Human society is undergoing a transformation unlike anything our current iteration of civilization has seen in the past. Right now, we are on the outer rim of a brave new technological world. Soon, we will be inexorably immersed in a disturbing new paradigm. These massive changes are touted as “solutions” utilizing digital technologies described using buzzwords like “disruptive,” “open innovation” and “smart,” the aim of which is to bring about global transformation through technocratic means.

In my day job, I have extensive exposure to the corporate communications of numerous Japanese megacorporations. Although I work with clients in a wide range of industries, from financial services and chemical manufacturers, to IT vendors and advertising agencies, all of them are united in their conviction of the necessity and inevitability of digital transformation. As corporations are the primary drivers of these changes it is important we pay attention to what they are doing.

i-SCOOP, a Belgium-based consultancy engaged in integrated marketing, digital business, transformation and organizational processes, describes digital transformation as:

The profound transformation of business and organizational activities, processes, competencies and models to fully leverage the changes and opportunities of a mix of digital technologies and their accelerating impact across society in a strategic and prioritized way, with present and future shifts in mind.

In short, the goal is to use digital technologies to strategically “impact” and “shift” society. But in what direction, and to what end?

As already mentioned, one strategy for impacting and shifting society in the desired direction is the use of disruptive digital technologies. According to writer and Harvard Business School graduate Charlene Li:

Disruption in the end is a shift in power in relationships…it suddenly becomes disruptive if somebody in the power of a relationship uses it to change the dynamics of a relationship.
Transformation and disruption have something very interesting in similar: they’re both human issues, both human problems to be tackled, not technology problems. And that’s a mistake I think most people are making in this space. They think it’s a technology problem and it’s not, it’s absolutely a human problem.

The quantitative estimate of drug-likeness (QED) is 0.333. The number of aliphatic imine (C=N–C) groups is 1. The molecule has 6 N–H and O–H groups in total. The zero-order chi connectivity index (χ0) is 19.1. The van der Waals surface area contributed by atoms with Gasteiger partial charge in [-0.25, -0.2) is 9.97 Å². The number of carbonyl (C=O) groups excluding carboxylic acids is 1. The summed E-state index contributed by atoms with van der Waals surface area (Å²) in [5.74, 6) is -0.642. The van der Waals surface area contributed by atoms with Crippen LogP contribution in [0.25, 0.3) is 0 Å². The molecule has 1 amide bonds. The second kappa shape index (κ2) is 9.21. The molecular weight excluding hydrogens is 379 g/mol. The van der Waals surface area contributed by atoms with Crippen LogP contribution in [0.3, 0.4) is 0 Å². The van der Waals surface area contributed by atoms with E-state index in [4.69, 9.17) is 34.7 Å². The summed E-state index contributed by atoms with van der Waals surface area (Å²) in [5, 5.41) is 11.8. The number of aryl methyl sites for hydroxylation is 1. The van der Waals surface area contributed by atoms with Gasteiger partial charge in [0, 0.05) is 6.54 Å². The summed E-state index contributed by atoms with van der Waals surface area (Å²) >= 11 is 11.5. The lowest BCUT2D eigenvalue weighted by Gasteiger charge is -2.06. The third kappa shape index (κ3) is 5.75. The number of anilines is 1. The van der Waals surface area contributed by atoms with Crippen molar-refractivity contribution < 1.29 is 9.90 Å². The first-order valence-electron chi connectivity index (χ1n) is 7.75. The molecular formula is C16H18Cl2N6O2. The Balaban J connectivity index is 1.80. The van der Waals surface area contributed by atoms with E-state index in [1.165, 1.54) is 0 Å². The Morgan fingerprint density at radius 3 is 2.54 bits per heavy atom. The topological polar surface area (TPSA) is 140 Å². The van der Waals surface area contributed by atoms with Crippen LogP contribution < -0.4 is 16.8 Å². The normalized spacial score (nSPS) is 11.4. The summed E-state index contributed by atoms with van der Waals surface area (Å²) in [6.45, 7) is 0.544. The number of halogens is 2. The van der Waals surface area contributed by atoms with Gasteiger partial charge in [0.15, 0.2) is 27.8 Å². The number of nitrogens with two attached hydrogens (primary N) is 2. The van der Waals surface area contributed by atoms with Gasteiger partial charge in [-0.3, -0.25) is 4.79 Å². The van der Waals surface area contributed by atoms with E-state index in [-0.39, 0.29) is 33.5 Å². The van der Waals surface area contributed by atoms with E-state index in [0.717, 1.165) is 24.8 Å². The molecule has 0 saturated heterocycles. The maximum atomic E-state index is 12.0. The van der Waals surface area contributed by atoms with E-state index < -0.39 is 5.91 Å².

According to Ms. Li, humans are the problem. The “solution” offered by disruption is a shift in the balance of power in human relationships. In other words, humans like you and I stand in the way of changes the corporatocracy seeks to impose on society. Digital technologies will be used to by corporations and governments “in the power of a relationship to change the dynamics of a relationship.” Of course, these changes will be implemented without our consent, input or even our understanding of how they will affect our lives. Do you suppose the intent is to change the relationship such that we are given more power?

By far, the most prominent and anticipated of these digital transformations is the rollout of 5G networks, which the website describes as:

The next generation of mobile internet connectivity, offering faster speeds and more reliable connections on smartphones and other devices than ever before.
Combining cutting-edge network technology and the very latest research, 5G should offer connections that are multitudes faster than current connections, with average download speeds of around 1GBps expected to soon be the norm.
The networks will help power a huge rise in Internet of Things technology, providing the infrastructure needed to carry huge amounts of data, allowing for a smarter and more connected world.
With development well underway, 5G networks are expected to launch across the world by 2020, working alongside existing 3G and 4G technology to provide speedier connections that stay online no matter where you are.

5G networks and the Internet of Things (IoT) are critical components of social transformation. In the information age data is more valuable than gold. This data will be collected from internet-connected devices, and not just your laptop, smartphone and TV, but all physical assets:

Physical assets range from consumer devices such as smart home solutions or pet trackers to sensor-equipped connected livestock and crop, industrial assets such as machines, robots, oil and gas facilities or even workers.
Anything that is attached as an endpoint with a unique Internet address (IP address) to the Internet and can sense and send data is part of the IoT. An endpoint is what makes an object uniquely identifiable on the IoT. It can be (part of) a system, a device, a tag which is attached to an animal or a sensor and communication system connected to a human being.

It is important to understand that the rollout of 5G networks means that humans will also become endpoints, part of the IoT. The digital panopticon will be complete. Before it is too late, perhaps we should be asking: Who stands to benefit most from 5G networks and IoT—people? Or corporations and governments?

[Click to enlarge]

There is already an uncountable number of internet-connected devices—the hardware—with more coming to market on a daily basis. For many years now, there has also been a major push to standardize digital technologies using software that will connect and communicate with these devices. But there is another component of IoT, the most sinister of all, that few people are yet aware of: wetware.

This term, also disturbingly referred to as “meatware,” is derived from the application of hardware and software concepts to biological lifeforms. The technocrats pushing digital transformation regard human brain cells and thought processes as analogous to computer systems. The IoT-based computer technologies they are developing will link the brain to artificial systems. If you already hate internet ads as it is, imagine what it will be like when they start popping up inside your mind.